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Taxes an integral part of retirement planning

(Special) – With life expectancy increasing, Canadians can well expect to have a retirement that lasts 20 or 30 years. A lot can happen during those two or three decades, which is why retirement planning is so important.

“Pre-retirement planning is all about getting a large picture of what you expect your retirement to look like,” Blake Griffith, a certified financial planner with Sun Life Financial, said in an interview. “There are so many variables that each situation is unique. There is no ‘one size fits all.’ The key is to understand what you want your retirement to be — where you want to live and what you want to spend your money on — so you can set up a plan to achieve it in the most tax-efficient manner possible.”

Griffith says spending in retirement tends to follow the shape of the letter U. Spending is highest in the early years when retirees will tend to travel and do things on their bucket list. It diminishes when those things are completed and then probably starts to rise again as health-care costs start to rise.

The challenge is to craft a revenue stream that fits that U-shaped pattern tax efficiently.

While everyone’s goals and situations are different, Griffith believes there are some over-arching principles that people should know about and consider when coming up with their retirement plan.

It’s important to understand the sources of income you can expect in retirement as well as your annual expenses.

Income sources can include Canada Pension Plan, Old Age Security, Registered Pension Plans, Registered Retirement Savings Plans, non-registered investments, real estate and even inheritances.

Estimate your annual expenses during retirement by calculating your current annual living expenses and then identifying what may increase, decrease or stay the same. Divide your retirement expenses into needs and wants. This will help you understand areas where you can possibly reduce expenses.

Once you’ve got a handle on all your income and expenses, decide how you should draw on your income sources and in what order.

Some of the considerations include whether you should draw down your RRSP before age 71 or wait until you convert it into a Registered Retirement Income Fund and when to take CPP. Both sources are taxed and, depending on your income level, may result in your OAS being clawed back.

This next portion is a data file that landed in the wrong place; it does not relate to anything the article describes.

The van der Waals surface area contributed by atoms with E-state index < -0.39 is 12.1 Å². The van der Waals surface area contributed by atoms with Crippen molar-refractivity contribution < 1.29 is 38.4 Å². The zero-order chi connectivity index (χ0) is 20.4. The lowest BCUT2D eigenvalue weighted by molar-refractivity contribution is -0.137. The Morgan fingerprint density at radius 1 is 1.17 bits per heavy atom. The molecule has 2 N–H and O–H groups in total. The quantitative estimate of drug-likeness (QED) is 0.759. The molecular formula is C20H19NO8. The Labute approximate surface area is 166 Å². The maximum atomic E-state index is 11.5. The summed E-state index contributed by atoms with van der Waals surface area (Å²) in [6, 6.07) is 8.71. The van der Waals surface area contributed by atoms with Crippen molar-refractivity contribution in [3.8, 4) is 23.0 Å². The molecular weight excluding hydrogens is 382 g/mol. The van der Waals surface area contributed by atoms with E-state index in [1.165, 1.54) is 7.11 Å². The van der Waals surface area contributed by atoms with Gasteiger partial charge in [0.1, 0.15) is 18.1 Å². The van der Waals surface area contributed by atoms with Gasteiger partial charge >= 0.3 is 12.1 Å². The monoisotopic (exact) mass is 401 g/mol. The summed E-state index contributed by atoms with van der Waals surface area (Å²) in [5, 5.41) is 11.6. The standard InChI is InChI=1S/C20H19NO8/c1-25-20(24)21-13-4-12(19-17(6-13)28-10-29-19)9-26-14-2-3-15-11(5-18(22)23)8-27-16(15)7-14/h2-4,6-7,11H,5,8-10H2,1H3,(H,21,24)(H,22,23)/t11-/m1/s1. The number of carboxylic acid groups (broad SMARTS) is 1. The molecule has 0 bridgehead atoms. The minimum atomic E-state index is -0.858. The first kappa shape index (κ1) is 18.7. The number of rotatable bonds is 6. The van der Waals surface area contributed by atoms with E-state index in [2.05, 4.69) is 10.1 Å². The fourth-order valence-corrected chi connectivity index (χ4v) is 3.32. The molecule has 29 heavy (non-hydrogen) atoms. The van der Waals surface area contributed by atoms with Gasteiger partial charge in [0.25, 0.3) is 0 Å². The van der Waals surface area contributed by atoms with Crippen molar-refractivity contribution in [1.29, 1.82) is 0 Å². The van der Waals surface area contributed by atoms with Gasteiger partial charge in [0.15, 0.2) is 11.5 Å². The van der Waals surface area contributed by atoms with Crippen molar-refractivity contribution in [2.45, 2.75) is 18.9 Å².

There also may be opportunities to split CPP and RRSP income with your spouse which can help you save on taxes by balancing incomes between both spouses.

“One of the biggest considerations is the order that you start withdrawing your income,” Griffith says. “There is no right order for everything. It should be personalized.”

As you prepare to enter into retirement it also can be a good idea to review your investments for risk tolerance and tax efficiency to ensure it reflects your comfort level and needs in retirement.

A tax efficient portfolio usually would place the highest taxable sources of income such as interest into registered accounts like a TFSA, RRSP, RRIF, Registered Education Savings Plan, Registered Disability Savings Plan, Locked In Retirement Account or Life Income Fund.

Investments that produce capital gains and pay dividends would be more suited to non-registered accounts. Riskier investments which may yield capital gains or losses are best suited to non-registered accounts where losses can be used to offset gains and reduce tax.

Some distributions from mutual funds are made up of return of capital, a tax term used to describe distributions which are in excess of the fund’s earnings. For tax purposes ROC represents a return to the investor of a portion of their original invested capital. Since the investor is receiving a portion of their original invested capital, payments are not taxed as income, thereby increasing tax efficiency.

At the end of the day, what really matters is left in your pocket after paying tax. “Tax planning is not a silo and should be part of an overall plan,” Griffith says.


Talbot Boggs is a Toronto-based business communications professional who has worked with national news organizations, magazines and corporations in the finance, retail, manufacturing and other industrial sectors.

Copyright 2019 Talbot Boggs

Talbot Boggs , The Canadian Press

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